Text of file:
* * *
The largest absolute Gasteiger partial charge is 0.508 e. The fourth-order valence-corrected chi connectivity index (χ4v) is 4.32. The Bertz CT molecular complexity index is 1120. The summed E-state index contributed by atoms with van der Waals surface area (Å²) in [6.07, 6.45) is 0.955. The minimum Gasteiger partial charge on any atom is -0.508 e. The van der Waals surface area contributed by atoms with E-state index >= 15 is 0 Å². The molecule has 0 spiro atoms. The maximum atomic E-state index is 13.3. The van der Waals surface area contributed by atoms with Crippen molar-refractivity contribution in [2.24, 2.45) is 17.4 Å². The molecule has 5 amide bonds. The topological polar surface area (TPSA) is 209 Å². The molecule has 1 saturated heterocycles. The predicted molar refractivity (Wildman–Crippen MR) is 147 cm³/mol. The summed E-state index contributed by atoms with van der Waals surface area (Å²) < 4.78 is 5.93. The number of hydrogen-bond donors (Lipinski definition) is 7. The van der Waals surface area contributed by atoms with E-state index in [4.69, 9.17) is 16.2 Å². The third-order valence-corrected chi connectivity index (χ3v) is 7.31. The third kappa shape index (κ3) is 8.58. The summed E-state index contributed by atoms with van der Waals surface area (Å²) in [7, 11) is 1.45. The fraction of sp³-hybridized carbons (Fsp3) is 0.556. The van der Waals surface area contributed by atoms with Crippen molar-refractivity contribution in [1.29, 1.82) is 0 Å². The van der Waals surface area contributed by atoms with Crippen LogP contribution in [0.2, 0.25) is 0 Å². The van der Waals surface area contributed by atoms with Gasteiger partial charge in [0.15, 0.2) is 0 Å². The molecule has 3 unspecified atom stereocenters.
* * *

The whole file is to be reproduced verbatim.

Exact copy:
The largest absolute Gasteiger partial charge is 0.508 e. The fourth-order valence-corrected chi connectivity index (χ4v) is 4.32. The Bertz CT molecular complexity index is 1120. The summed E-state index contributed by atoms with van der Waals surface area (Å²) in [6.07, 6.45) is 0.955. The minimum Gasteiger partial charge on any atom is -0.508 e. The van der Waals surface area contributed by atoms with E-state index >= 15 is 0 Å². The molecule has 0 spiro atoms. The maximum atomic E-state index is 13.3. The van der Waals surface area contributed by atoms with Crippen molar-refractivity contribution in [2.24, 2.45) is 17.4 Å². The molecule has 5 amide bonds. The topological polar surface area (TPSA) is 209 Å². The molecule has 1 saturated heterocycles. The predicted molar refractivity (Wildman–Crippen MR) is 147 cm³/mol. The summed E-state index contributed by atoms with van der Waals surface area (Å²) < 4.78 is 5.93. The number of hydrogen-bond donors (Lipinski definition) is 7. The van der Waals surface area contributed by atoms with E-state index in [4.69, 9.17) is 16.2 Å². The third-order valence-corrected chi connectivity index (χ3v) is 7.31. The third kappa shape index (κ3) is 8.58. The summed E-state index contributed by atoms with van der Waals surface area (Å²) in [7, 11) is 1.45. The fraction of sp³-hybridized carbons (Fsp3) is 0.556. The van der Waals surface area contributed by atoms with Crippen molar-refractivity contribution in [1.29, 1.82) is 0 Å². The van der Waals surface area contributed by atoms with Crippen LogP contribution in [0.2, 0.25) is 0 Å². The van der Waals surface area contributed by atoms with Gasteiger partial charge in [0.15, 0.2) is 0 Å². The molecule has 3 unspecified atom stereocenters.